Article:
Humphrey is still state’s ‘favorite son’

Three decades after his death, Humphrey is still remembered for his influence on the state and U.

Hubert “Skip” Humphrey III cut the birthday cake to celebrate his fathers 100th birthday. Hubert Humphrey celebration was at the Hennepin Country Government Center Plaza on May 26,2011.

Anthony Kwan

Hubert “Skip” Humphrey III cut the birthday cake to celebrate his fathers 100th birthday. Hubert Humphrey celebration was at the Hennepin Country Government Center Plaza on May 26,2011.

John Hageman

Hubert H. Humphrey had the perfect personality for public office.

The former mayor of Minneapolis, U.S. Senator and vice president under Lyndon B. Johnson was lauded for his tireless work ethic, his compassion and his ability to persuade.

But maybe his most impressive trait was the ability to remember people, no matter their title.

Retired nurse Ellen Miele first met Humphrey while living in Minnetonka. Twenty-five years later, Humphrey met MieleâÄôs daughter.

Although Miele was just a campaign supporter, Humphrey remembered her face, even if the name was different.

âÄúHe said to my daughter, âÄòEllen, you look great. You havenâÄôt aged a day,âÄôâÄù Miele said Thursday, wearing a 1968 Humphrey-Muskie button from his unsuccessful presidential campaign.

On Friday, 100 years after HumphreyâÄôs birth, Minnesotans came together to remember the stateâÄôs âÄúfavorite son,âÄù and to reflect on his influence on the state and the University of Minnesota.

âÄúHe never left his roots in Minnesota âÄî he was always a champion of everything positive and good in Minnesota,âÄù University Provost Tom Sullivan said in an interview. âÄúSo in many ways, his name is inextricably linked with our University.âÄù

From the kitchen to the U.S. Senate

Since their days at the University, Orville and Jane Freeman were close friends with Humphrey and his wife Muriel.

Jane Freeman remembered Humphrey as charming and intelligent when talking politics with friends.

Before he became governor of Minnesota in 1955, Orville Freeman and Humphrey were teammates on the University debate team, which was perfect practice for their political careers, Jane Freeman said.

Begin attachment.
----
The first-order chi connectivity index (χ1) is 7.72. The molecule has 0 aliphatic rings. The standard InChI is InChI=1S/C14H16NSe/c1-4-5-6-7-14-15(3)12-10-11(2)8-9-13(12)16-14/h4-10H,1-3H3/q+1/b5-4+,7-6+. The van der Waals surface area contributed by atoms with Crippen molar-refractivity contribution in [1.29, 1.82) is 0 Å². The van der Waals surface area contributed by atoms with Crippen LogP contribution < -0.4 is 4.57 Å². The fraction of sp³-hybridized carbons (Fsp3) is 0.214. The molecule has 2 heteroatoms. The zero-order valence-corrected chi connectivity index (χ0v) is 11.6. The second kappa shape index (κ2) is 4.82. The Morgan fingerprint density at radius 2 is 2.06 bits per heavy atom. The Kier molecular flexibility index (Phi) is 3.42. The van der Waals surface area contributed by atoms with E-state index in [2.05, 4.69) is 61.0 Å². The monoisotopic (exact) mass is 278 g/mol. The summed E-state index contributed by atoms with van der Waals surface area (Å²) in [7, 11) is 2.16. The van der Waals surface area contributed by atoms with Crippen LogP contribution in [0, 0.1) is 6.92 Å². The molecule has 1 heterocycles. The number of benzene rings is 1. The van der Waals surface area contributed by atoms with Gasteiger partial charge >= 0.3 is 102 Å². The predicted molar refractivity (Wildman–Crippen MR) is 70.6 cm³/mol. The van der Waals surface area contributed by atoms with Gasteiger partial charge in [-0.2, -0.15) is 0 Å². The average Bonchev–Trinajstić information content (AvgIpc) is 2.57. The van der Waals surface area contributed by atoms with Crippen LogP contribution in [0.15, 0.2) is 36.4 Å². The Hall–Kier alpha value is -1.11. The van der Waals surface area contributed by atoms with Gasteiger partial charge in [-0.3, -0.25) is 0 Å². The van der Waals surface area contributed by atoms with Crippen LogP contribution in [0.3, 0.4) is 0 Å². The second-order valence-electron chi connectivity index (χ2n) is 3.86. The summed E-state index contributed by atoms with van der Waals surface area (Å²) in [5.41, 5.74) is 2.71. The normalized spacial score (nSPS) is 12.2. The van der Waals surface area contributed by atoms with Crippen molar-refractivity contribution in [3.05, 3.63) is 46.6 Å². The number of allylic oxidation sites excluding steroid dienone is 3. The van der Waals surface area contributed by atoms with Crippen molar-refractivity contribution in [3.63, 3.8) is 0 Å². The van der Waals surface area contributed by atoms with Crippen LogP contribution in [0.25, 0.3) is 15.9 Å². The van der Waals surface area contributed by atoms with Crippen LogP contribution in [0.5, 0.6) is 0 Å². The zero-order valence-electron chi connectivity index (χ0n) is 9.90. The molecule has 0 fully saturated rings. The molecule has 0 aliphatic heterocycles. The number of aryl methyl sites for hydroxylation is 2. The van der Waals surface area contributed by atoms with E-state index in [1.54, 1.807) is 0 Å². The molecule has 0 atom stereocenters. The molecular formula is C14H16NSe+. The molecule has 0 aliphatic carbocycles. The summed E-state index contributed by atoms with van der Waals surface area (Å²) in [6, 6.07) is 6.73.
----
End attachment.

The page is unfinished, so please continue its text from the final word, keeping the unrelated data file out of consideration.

Humphrey never used note cards, she said.

âÄúHumphrey would stand up and pull quotes from the Bible, the Constitution, the Declaration of Independence,âÄù she said. âÄúAnd the two never lost a Big Ten debate.âÄù

While they were dating, the Freemans often attended gatherings at HumphreyâÄôs home. The meetings were usually segregated âÄî women and children in the living room, and the men in the kitchen, talking politics.

Because she wasnâÄôt married and didnâÄôt have a child, Jane Freeman joined the âÄúkitchen talksâÄù with the other men.

During this time, Humphrey began testing out his ideas that would guide him through his career, she said.

Orville Freeman eventually became a staff member for Humphrey while he was the mayor of Minneapolis. A decade later, Freeman became governor of Minnesota while Humphrey was in the U.S. Senate.

The U was âÄúan opportunityâÄù

Jane Freeman said her husband and Humphrey always thought of the University as the place that gave them their start.

Humphrey began taking classes at the University in 1929, when the Great Depression hit and his parents could no longer afford to have two children in college. Humphrey returned to Huron, S.D., to help his father in the family drugstore.

There, he met Muriel Fay Buck, who he married before returning to the University in 1937.

âÄúBoth of them said âÄòWe need to get out of Huron,âÄôâÄù said HumphreyâÄôs 68-year-old son Hubert âÄúSkipâÄù Humphrey III. âÄúThey really needed to get back to the University. ThatâÄôs what really opened up life for him.âÄù

Humphrey earned his bachelorâÄôs degree in 1939, went on to get a masterâÄôs degree from Louisiana State University a year later and began a life of public service.